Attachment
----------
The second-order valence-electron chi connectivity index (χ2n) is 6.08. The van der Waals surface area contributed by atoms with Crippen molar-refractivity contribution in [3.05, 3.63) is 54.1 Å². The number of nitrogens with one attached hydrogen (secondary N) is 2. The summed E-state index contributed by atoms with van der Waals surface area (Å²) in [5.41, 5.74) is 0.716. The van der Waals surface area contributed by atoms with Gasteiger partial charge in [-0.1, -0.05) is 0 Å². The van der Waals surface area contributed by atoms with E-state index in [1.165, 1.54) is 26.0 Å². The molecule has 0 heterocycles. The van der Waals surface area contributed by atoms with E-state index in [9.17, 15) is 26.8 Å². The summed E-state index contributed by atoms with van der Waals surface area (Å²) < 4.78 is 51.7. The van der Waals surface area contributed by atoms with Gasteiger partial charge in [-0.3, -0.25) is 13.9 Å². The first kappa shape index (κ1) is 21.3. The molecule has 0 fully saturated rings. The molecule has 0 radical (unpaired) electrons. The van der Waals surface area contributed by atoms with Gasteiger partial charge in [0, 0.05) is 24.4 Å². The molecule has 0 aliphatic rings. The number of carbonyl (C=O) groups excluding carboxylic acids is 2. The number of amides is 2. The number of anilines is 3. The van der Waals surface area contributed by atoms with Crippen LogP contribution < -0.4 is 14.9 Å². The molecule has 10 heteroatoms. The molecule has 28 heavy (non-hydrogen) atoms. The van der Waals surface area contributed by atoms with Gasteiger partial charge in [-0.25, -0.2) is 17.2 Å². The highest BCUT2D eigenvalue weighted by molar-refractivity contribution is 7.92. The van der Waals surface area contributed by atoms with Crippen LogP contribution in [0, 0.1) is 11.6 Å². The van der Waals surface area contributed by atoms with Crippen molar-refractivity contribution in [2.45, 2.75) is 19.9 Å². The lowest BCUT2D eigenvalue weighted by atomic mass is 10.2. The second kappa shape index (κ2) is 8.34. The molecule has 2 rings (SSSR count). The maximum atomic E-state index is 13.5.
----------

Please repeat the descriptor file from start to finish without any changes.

The second-order valence-electron chi connectivity index (χ2n) is 6.08. The van der Waals surface area contributed by atoms with Crippen molar-refractivity contribution in [3.05, 3.63) is 54.1 Å². The number of nitrogens with one attached hydrogen (secondary N) is 2. The summed E-state index contributed by atoms with van der Waals surface area (Å²) in [5.41, 5.74) is 0.716. The van der Waals surface area contributed by atoms with Gasteiger partial charge in [-0.1, -0.05) is 0 Å². The van der Waals surface area contributed by atoms with E-state index in [1.165, 1.54) is 26.0 Å². The molecule has 0 heterocycles. The van der Waals surface area contributed by atoms with E-state index in [9.17, 15) is 26.8 Å². The summed E-state index contributed by atoms with van der Waals surface area (Å²) < 4.78 is 51.7. The van der Waals surface area contributed by atoms with Gasteiger partial charge in [-0.3, -0.25) is 13.9 Å². The first kappa shape index (κ1) is 21.3. The molecule has 0 fully saturated rings. The molecule has 0 radical (unpaired) electrons. The van der Waals surface area contributed by atoms with Gasteiger partial charge in [0, 0.05) is 24.4 Å². The molecule has 0 aliphatic rings. The number of carbonyl (C=O) groups excluding carboxylic acids is 2. The number of amides is 2. The number of anilines is 3. The van der Waals surface area contributed by atoms with Crippen LogP contribution < -0.4 is 14.9 Å². The molecule has 10 heteroatoms. The molecule has 28 heavy (non-hydrogen) atoms. The van der Waals surface area contributed by atoms with Gasteiger partial charge in [-0.25, -0.2) is 17.2 Å². The highest BCUT2D eigenvalue weighted by molar-refractivity contribution is 7.92. The van der Waals surface area contributed by atoms with Crippen LogP contribution in [0, 0.1) is 11.6 Å². The van der Waals surface area contributed by atoms with Crippen molar-refractivity contribution in [2.45, 2.75) is 19.9 Å². The lowest BCUT2D eigenvalue weighted by atomic mass is 10.2. The second kappa shape index (κ2) is 8.34. The molecule has 2 rings (SSSR count). The maximum atomic E-state index is 13.5.